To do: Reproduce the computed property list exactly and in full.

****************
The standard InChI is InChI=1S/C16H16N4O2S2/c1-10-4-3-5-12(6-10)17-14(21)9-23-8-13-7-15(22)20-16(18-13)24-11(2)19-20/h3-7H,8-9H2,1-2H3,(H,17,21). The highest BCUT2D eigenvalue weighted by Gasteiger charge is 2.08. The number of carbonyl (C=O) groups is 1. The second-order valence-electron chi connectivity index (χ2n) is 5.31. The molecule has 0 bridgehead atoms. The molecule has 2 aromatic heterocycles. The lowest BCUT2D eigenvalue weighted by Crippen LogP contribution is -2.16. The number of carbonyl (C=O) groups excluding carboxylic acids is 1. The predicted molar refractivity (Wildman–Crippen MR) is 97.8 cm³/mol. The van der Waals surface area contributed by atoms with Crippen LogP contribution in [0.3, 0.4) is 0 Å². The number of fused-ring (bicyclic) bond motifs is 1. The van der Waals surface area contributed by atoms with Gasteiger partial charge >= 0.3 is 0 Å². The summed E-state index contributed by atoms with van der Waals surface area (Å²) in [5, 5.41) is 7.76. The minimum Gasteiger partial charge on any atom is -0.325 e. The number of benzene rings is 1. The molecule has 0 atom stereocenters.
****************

The standard InChI is InChI=1S/C16H16N4O2S2/c1-10-4-3-5-12(6-10)17-14(21)9-23-8-13-7-15(22)20-16(18-13)24-11(2)19-20/h3-7H,8-9H2,1-2H3,(H,17,21). The highest BCUT2D eigenvalue weighted by Gasteiger charge is 2.08. The number of carbonyl (C=O) groups is 1. The second-order valence-electron chi connectivity index (χ2n) is 5.31. The molecule has 0 bridgehead atoms. The molecule has 2 aromatic heterocycles. The lowest BCUT2D eigenvalue weighted by Crippen LogP contribution is -2.16. The number of carbonyl (C=O) groups excluding carboxylic acids is 1. The predicted molar refractivity (Wildman–Crippen MR) is 97.8 cm³/mol. The van der Waals surface area contributed by atoms with Crippen LogP contribution in [0.3, 0.4) is 0 Å². The number of fused-ring (bicyclic) bond motifs is 1. The van der Waals surface area contributed by atoms with Gasteiger partial charge >= 0.3 is 0 Å². The summed E-state index contributed by atoms with van der Waals surface area (Å²) in [5, 5.41) is 7.76. The minimum Gasteiger partial charge on any atom is -0.325 e. The number of benzene rings is 1. The molecule has 0 atom stereocenters.